Fortunately, this cost has been minimized by incorporating computer-based image-processing and rendering technology developed for the consumer market. In a recent version of the system, 3-D visualization and rendering is accomplished in real time using a Pentium-based PC and a low-cost video accelerator card. On the laser end, reductions in the cost of high-power laser-diode arrays, principally driven by the requirement of the diode-pumped solid-state laser industry, should lead to a slow reduction in source cost.
It is reasonable to expect a continued increase in the performance, reliability, and speed of imaging laser radars, driven primarily by the needs of the defense and research sectors. In some cases, this process will result in new system architectures that can be marketed at reduced cost. More likely, however, significant reductions will occur slowly as the cost of individual components (lasers, scanners, detector arrays and processors) drops. As demonstrated by the Sandia system, this reduction will be the greatest in those cases for which it is possible to use components developed for large consumer markets such as computer gaming and digital image processing. Unfortunately, such markets have yet to develop for lasers, scanners, and image intensifiers, and the availability of an imaging laser radar at less than $10K is probably some years in the future. o
The author wishes to thank John Sackos of Sandia National Laboratories (Albuquerque, NM), Gary Kammerman of Fastmetrix (Huntsville, AL), and L. van Wezel of Perceptron (Plymouth, MI) for their input during the preparation of this article.
1. J. W. Goodman, IEEE Transactions on Aerospace and Electronic Systems, AES-2, 526 (1966).
2. H. K Roberts and L. van Wezel, SPIE Proc. 2748, 2 (1996).
3. J. T. Sackos et al., SPIE Proc. 2748, 47 (1996).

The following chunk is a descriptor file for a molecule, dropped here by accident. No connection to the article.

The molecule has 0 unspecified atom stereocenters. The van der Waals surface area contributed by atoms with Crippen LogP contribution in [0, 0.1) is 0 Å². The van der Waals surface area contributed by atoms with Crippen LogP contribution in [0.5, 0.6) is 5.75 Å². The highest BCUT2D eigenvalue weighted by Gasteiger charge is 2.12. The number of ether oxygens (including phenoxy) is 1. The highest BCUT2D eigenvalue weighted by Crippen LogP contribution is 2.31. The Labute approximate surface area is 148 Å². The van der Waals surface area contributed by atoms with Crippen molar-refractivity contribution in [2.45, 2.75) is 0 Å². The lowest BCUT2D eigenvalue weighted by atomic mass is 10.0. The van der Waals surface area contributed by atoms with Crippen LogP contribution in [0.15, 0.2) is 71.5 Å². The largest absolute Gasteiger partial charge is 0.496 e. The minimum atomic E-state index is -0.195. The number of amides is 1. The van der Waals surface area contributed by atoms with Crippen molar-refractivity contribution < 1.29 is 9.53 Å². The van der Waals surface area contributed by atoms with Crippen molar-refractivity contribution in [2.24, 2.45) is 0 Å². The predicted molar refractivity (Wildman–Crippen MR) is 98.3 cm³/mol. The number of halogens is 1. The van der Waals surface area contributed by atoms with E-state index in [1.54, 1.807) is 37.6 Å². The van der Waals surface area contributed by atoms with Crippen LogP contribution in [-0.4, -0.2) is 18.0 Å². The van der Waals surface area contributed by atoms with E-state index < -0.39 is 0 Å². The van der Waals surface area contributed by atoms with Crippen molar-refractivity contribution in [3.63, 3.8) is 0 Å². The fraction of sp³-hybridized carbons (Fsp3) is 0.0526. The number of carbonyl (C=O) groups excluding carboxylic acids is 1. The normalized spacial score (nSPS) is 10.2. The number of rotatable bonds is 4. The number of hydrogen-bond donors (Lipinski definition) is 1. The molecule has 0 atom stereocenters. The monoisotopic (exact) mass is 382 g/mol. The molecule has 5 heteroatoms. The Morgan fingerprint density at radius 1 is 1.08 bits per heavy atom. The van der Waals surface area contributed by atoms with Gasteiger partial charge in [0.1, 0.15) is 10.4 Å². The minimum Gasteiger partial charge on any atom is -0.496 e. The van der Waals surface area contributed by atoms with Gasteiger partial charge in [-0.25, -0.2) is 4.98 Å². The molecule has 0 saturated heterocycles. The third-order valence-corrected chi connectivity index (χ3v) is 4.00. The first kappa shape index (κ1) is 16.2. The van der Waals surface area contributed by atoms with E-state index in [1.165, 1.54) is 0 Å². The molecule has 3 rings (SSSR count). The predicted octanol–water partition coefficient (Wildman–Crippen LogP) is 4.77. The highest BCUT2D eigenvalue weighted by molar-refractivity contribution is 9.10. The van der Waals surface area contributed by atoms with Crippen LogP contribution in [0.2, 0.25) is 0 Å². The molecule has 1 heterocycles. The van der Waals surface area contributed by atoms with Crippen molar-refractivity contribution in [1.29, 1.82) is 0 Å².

Recently developed, imaging laser radar systems combine good 3-D resolution and high update rates. Radar pictures of the human form were produced using a staring system currently under development at Sandia National Laboratories (Albuquerque, NM).
FIGURE 1. Laser-radar information can be obtained via two techniques. In direct or energy detection (top), the electronic signal leaving the detector is proportional to the amplitude of the return. In heterodyne systems (bottom), the return from a single-frequency transmitter is mixed with a stable local oscillator generating a difference-frequency output.
FIGURE 2. Multiple diode-laser-based imaging radar systems are used to generate three-dimensional images of uncut logs in production lumber mills. Subsequent computer analysis uses data on the current cost of finished lumber to determine how the log is ultimately cut.
FIGURE 3. Although the current cost is somewhat high for many applications, imaging laser-radar systems can provide the high-resolution, 3-D images needed for robotic control. In this figure, a single radar located over a box of exhaust manifolds allows closed-loo¥computer control of a picking operation in which the robot selects, grabs, and places individual pieces on the table to the right of the bin.